Broken sea gate at Glasson Dock is fixed – but still won’t fully open

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The hydraulic ram which closes and opens the dock gate at Glasson has been repaired – but the gate is still unable to fully open.

The Environment Agency said the reason is unclear for why testing has shown that repairs have been successful, yet it still won’t fully operate.

The gate can fully close, so the community remains protected against tidal flooding and water levels in the dock and marina can be better controlled.

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Unfortunately, because the gate is unable to fully open, this means that no vessels can pass in or out of the dock.

The raised broken hydraulic sea gate at Glasson Dock near Lancaster.The raised broken hydraulic sea gate at Glasson Dock near Lancaster.
The raised broken hydraulic sea gate at Glasson Dock near Lancaster.

The Environment Agency said they intend to support the port by undertaking a thorough inspection of the gate to identify the cause of its failure to open.

This is likely to mean creating a dry working area around the gate by use of cofferdams.

This will mean vessels will not be able to transit in or out of the dock for several months.

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A spokesman said: “We understand this will continue to have a negative impact upon the community and we will continue to provide updates and be available to answer queries and concerns.

“If you have any further questions about flood risk at Glasson, please contact the Environment Agency at [email protected].”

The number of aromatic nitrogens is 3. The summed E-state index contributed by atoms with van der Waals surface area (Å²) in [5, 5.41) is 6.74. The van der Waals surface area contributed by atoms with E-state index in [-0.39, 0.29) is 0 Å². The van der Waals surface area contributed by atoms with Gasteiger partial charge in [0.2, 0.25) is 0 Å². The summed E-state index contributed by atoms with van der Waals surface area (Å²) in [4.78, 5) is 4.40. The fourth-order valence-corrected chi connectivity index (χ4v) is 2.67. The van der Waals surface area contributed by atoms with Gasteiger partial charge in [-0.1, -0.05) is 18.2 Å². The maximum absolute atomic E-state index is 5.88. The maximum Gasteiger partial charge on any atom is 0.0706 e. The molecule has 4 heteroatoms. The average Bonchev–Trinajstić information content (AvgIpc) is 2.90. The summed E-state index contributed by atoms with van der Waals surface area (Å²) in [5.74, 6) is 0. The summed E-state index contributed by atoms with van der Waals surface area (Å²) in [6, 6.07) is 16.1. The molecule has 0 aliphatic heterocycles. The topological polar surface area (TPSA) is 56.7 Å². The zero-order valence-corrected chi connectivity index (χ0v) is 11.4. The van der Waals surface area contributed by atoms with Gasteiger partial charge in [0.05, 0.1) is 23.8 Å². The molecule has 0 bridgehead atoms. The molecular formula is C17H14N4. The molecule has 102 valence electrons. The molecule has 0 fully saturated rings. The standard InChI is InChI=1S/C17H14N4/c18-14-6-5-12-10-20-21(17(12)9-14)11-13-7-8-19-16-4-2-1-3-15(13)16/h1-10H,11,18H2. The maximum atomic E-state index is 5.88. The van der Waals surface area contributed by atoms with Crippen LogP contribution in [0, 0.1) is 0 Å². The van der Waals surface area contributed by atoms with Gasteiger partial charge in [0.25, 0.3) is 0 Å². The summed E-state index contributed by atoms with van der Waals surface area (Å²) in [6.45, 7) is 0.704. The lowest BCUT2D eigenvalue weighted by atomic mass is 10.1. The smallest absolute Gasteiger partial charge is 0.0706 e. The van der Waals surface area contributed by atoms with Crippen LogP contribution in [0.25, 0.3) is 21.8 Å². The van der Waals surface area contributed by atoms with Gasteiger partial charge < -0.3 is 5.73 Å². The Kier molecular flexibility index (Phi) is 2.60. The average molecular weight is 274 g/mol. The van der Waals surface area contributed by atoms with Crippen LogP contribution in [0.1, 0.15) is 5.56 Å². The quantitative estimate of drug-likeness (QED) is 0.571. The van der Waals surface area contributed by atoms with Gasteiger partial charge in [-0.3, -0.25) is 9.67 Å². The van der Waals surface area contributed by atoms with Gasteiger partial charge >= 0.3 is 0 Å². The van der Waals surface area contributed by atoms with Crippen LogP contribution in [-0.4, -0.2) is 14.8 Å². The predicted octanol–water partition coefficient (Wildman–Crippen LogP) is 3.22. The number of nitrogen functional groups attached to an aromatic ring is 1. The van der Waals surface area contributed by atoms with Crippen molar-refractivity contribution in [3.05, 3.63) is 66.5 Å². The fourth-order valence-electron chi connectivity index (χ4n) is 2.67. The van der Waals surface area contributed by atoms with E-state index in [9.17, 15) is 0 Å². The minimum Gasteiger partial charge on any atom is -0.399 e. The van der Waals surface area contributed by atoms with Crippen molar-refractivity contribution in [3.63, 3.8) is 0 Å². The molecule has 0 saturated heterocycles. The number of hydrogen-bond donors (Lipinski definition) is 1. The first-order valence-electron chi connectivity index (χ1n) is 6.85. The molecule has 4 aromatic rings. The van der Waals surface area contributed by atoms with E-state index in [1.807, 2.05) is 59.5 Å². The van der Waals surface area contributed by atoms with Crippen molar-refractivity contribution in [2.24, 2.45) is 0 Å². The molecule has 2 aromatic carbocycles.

Lancaster city councillor for Ellel Sally Maddocks said: "I want to thank the Environment Agency for taking responsibility for repairing the hydraulic arm on the sea gate to protect the residents and businesses in Glasson Dock.

"They have now had to make the difficult decision to keep the gate closed pending further investigations into the opening mechanisms.

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“This will have a major impact on Aquavista, who are responsible for the marina, and their boat owners.

“It is more important than ever for our businesses and community to work together so that in this challenging time we can improve our lovely village of Glasson Dock and to make it more desirable to live, to work in and to visit."

The hydraulic sea gate had been stuck in a lowered position for months, meaning tides flowed in and out uncontrolled.

In September, the situation escalated to include emergency sandbags being delivered by the Environment Agency to protect local homes and businesses from flooding.